California has reached an agreement with Amazon over worker safety
According to the state’s attorney general, Amazon has agreed to pay $500,000 and to be supervised by California officials to ensure that it properly tells its workers about new coronavirus infections.
California accused Amazon of violating Assembly Bill 685, a state “right-to-know” law that goes into effect in September 2020. According to the law, employers are required to tell their employees of COVID-19 instances at their workplaces, as well as provide information regarding pandemic-related benefits, protections, and safety precautions. Cases must also be reported to local health organizations under the law.
Amazon has also agreed to notify local health agencies of new virus cases within 48 hours and to cease sending employee notices that, according to Attorney General Rob Bonta, do not adequately inform employees about Amazon’s safety and disinfection plan, as well as workers’ rights in the event of a pandemic.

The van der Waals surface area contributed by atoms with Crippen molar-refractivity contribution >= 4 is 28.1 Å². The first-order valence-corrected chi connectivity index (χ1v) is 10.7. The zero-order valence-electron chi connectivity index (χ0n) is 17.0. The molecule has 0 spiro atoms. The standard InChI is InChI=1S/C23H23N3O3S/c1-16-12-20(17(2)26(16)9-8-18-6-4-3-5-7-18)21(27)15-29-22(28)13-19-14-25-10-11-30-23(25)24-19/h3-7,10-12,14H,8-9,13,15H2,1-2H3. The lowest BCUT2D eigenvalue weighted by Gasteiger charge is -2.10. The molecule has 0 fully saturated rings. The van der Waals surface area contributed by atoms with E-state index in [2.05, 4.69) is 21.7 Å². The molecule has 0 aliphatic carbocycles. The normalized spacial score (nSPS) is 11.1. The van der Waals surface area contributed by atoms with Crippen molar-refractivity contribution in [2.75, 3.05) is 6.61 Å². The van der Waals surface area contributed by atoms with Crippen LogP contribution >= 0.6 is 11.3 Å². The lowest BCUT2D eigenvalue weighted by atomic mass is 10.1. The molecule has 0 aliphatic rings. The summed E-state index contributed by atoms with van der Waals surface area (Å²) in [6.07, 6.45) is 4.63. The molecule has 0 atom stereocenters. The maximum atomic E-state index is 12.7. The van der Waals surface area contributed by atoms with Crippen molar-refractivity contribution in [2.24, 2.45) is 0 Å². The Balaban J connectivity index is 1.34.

This is the first agreement of its kind under the state’s “right-to-know” legislation.
According to Bonta, employers must do their part to protect workers during this pandemic.
Amazon spokesperson Barbara Agrait allegedly stated in an email that he is satisfied they got things right, and he is glad the AG identified no substantive flaws with the safety protocols in their facilities.